- Jules Verne & Icelandic Horse
- Icelandic Pony in William Morris' Kitchen
- Icelandic Horse Books
- Icelandic Breeding Standards
- Best of Blessi Stories
- Is this trotty, pacey or clear tolt or rack
- MCOA Hereditary Eye Defect in Silver Dapples
- Bone Spavin in the Icelandic Horse
- Velkomin, Bienvenu--How to translate Blessiblog
- MtDNA Origins of the Icelandic Horse
- Icelandic Horse Twins--A Wonderful and Cautionary Tale
- Using World Fengur
Wednesday, January 4, 2012
Icelander--The Metaphysical Mystery Novel
At its simplest, the mystery revolves around the murder of Shirley MacGuffin. Per Hitchcock, the term "MacGuffin" is "the mechanical element that usually crops up in any story. In crook stories it is almost always the necklace and in spy stories it is most always the papers."
Source: Marshall Deutelbaum, Leland A. Poague (2009) A Hitchcock reader p.114. John Wiley and Sons. A MacGuffin is essentially meaningless in itself but the search for it drives the plot of the book/movie.
"Our Heroine" is the offspring of Emily Bean-Ymirson, the famous crime solver, and Jon Ymirson, an adventurer and anthropologist. She is trying desperately not to be dragged into solving the murder of her friend since she has spent her youth being involved in her mother's adventures, which are immortalized in the 12-volume fictionalized series by Magnus Valison. There are a host of supporting characters from Wible & Pacheco, the "philosophical investigators;" Garm the Dachshund; Gerd, Queen of the Vanatru; and the Refurserkir, fox-fur wearing Ninjas who serve Gerd.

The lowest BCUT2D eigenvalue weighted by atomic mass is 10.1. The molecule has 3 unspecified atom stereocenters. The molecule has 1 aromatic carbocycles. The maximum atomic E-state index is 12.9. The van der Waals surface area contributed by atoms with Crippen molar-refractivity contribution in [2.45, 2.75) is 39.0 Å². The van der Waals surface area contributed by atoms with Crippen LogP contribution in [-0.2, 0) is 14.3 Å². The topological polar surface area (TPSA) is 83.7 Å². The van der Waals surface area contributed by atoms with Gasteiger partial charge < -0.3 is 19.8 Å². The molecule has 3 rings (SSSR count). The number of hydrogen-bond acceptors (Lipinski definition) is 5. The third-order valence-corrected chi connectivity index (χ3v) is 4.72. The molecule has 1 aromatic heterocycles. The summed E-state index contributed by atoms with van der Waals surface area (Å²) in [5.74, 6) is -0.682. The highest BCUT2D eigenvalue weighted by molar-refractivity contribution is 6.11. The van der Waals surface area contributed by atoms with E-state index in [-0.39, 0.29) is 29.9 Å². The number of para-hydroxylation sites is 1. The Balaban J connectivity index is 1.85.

The best way to describe the style of this book is to compare it to how the author describes the placement of Magnus Valison's novel The Case of the Consternated Cossack which is located between Herman Melville's The Confidence Man and Sir Author Conan Doyle's Valley of Fear but above and below books by Vladimir Nabokov and Elizabeth Peters (author of the Amelia Peabody mysteries). In other words, Icelander marries the writing style of Nabokov with the plotting of Peters within a self-referential literary romp which adds references to Scandinavian mythology and 17th century English literature.